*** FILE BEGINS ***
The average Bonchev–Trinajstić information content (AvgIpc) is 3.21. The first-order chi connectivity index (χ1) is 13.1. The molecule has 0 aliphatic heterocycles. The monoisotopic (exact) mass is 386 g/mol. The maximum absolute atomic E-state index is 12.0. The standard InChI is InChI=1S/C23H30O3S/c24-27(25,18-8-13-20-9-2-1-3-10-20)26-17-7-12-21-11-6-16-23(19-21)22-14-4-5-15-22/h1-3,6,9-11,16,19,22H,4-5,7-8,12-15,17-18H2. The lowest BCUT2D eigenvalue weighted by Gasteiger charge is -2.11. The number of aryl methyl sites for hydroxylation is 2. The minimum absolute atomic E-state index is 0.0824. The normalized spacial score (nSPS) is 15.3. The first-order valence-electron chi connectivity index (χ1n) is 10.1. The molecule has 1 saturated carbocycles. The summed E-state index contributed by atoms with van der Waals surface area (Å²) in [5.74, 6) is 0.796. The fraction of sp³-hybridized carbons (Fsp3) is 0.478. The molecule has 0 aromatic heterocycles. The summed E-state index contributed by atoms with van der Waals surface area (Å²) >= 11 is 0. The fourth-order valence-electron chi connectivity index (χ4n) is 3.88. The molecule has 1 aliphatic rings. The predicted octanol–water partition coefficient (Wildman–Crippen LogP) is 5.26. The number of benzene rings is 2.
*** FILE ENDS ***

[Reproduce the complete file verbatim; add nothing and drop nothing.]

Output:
The average Bonchev–Trinajstić information content (AvgIpc) is 3.21. The first-order chi connectivity index (χ1) is 13.1. The molecule has 0 aliphatic heterocycles. The monoisotopic (exact) mass is 386 g/mol. The maximum absolute atomic E-state index is 12.0. The standard InChI is InChI=1S/C23H30O3S/c24-27(25,18-8-13-20-9-2-1-3-10-20)26-17-7-12-21-11-6-16-23(19-21)22-14-4-5-15-22/h1-3,6,9-11,16,19,22H,4-5,7-8,12-15,17-18H2. The lowest BCUT2D eigenvalue weighted by Gasteiger charge is -2.11. The number of aryl methyl sites for hydroxylation is 2. The minimum absolute atomic E-state index is 0.0824. The normalized spacial score (nSPS) is 15.3. The first-order valence-electron chi connectivity index (χ1n) is 10.1. The molecule has 1 saturated carbocycles. The summed E-state index contributed by atoms with van der Waals surface area (Å²) in [5.74, 6) is 0.796. The fraction of sp³-hybridized carbons (Fsp3) is 0.478. The molecule has 0 aromatic heterocycles. The summed E-state index contributed by atoms with van der Waals surface area (Å²) >= 11 is 0. The fourth-order valence-electron chi connectivity index (χ4n) is 3.88. The molecule has 1 aliphatic rings. The predicted octanol–water partition coefficient (Wildman–Crippen LogP) is 5.26. The number of benzene rings is 2.